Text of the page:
Sometimes firmware update files are maintained in insecure repositories or through insecure practices, allowing for third parties to introduce malicious code to all devices receiving the update. A suitable example for this is the SolarWinds attack, in which an unauthorized party gained access to public and private organizations through trojanized updates to SolarWinds’ Orion software. Such attacks require defenses at the operational level, touching all points in the supply chain including staff onboarding procedures, code repository access policies, third party provider evaluation and security policy enforcement, code distribution access and integrity controls and many others. NIST in the US has been very active in this space, proposing a Cyber Security Supply Chain Risk Management Program for use by federal agencies, companies, and others.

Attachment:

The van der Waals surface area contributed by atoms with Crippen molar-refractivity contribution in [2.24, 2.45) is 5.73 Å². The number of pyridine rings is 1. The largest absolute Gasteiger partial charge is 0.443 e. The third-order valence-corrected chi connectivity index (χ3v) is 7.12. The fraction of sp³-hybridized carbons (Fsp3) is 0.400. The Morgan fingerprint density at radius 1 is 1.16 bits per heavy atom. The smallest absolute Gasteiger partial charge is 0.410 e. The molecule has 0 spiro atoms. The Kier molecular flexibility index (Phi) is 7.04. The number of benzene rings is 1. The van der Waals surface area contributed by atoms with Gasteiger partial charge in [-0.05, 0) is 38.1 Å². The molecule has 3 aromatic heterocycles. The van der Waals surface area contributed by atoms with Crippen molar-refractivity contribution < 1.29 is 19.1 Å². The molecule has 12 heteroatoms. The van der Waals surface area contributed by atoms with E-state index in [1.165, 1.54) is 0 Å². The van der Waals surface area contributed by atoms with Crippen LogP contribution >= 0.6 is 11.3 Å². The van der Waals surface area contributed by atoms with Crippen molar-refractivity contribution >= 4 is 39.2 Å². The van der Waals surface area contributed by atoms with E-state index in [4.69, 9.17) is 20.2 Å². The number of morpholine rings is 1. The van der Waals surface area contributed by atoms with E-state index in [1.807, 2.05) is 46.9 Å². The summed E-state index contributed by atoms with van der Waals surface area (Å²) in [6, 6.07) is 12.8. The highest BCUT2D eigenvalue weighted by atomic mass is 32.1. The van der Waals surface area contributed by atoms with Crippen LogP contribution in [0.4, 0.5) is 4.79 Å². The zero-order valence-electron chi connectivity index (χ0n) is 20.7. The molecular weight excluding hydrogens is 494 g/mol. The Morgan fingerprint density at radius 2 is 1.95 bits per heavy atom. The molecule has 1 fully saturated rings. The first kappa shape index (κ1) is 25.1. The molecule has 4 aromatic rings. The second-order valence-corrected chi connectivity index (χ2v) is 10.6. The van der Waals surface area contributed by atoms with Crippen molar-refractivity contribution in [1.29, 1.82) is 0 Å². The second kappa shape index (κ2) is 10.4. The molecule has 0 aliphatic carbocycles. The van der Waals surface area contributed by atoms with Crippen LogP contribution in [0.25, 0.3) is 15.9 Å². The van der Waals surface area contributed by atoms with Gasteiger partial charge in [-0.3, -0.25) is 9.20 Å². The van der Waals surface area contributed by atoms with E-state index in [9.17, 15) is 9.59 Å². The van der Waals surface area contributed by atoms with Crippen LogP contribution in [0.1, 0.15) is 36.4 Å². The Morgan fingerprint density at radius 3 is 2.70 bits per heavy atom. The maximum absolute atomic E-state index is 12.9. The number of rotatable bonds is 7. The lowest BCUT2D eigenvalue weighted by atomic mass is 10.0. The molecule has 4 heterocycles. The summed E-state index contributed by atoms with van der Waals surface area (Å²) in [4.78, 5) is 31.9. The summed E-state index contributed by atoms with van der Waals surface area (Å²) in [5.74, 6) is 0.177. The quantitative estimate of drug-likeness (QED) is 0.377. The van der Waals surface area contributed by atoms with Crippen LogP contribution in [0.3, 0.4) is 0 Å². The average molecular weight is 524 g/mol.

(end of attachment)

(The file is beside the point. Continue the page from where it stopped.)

Embedded devices may also be installed in environments where applying a firmware update is difficult or risky, as is the case in industrial, maritime and other OT environments. In such environments, users are left with devices that carry known security vulnerabilities, that cannot be addressed correctly, and which could potentially be exploited by adversaries. This risk is further amplified when considering the connected nature of some of these devices (e.g. industrial control systems, medical IoT equipment). The "Baseline Security Recommendations for IoT" report by ENISA highlights the importance of network filtering and segmentation (see Security Measure GP-TM-47) as a proactive defense against attacks on vulnerable IoT devices.
On default configuration
The use of common default credentials on embedded devices has plagued Internet infrastructure for decades now, with perhaps the most memorable incident being that of the 2016 Mirai botnet which left much of the internet inaccessible on the U.S. east coast. Devices bearing user (or service) accounts with guessable credentials are easily taken over by attackers, and are used as mechanisms for malware infection, pivot points for further attacks, or as members of botnets.